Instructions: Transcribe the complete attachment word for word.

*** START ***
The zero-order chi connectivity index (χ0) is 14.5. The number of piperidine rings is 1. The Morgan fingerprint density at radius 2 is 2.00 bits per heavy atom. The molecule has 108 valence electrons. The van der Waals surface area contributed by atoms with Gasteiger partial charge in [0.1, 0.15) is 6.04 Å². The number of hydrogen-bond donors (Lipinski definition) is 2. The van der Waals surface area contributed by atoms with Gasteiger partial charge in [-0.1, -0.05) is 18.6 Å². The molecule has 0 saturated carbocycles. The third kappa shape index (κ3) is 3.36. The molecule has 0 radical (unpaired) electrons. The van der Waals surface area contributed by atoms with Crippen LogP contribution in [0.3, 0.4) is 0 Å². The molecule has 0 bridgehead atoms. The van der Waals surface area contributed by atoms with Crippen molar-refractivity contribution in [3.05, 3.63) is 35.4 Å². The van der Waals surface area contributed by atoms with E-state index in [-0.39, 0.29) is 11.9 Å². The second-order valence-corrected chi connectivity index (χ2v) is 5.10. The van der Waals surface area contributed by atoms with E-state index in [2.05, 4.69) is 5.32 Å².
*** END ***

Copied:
The zero-order chi connectivity index (χ0) is 14.5. The number of piperidine rings is 1. The Morgan fingerprint density at radius 2 is 2.00 bits per heavy atom. The molecule has 108 valence electrons. The van der Waals surface area contributed by atoms with Gasteiger partial charge in [0.1, 0.15) is 6.04 Å². The number of hydrogen-bond donors (Lipinski definition) is 2. The van der Waals surface area contributed by atoms with Gasteiger partial charge in [-0.1, -0.05) is 18.6 Å². The molecule has 0 saturated carbocycles. The third kappa shape index (κ3) is 3.36. The molecule has 0 radical (unpaired) electrons. The van der Waals surface area contributed by atoms with Crippen LogP contribution in [0.3, 0.4) is 0 Å². The molecule has 0 bridgehead atoms. The van der Waals surface area contributed by atoms with Crippen molar-refractivity contribution in [3.05, 3.63) is 35.4 Å². The van der Waals surface area contributed by atoms with E-state index in [-0.39, 0.29) is 11.9 Å². The second-order valence-corrected chi connectivity index (χ2v) is 5.10. The van der Waals surface area contributed by atoms with E-state index in [2.05, 4.69) is 5.32 Å².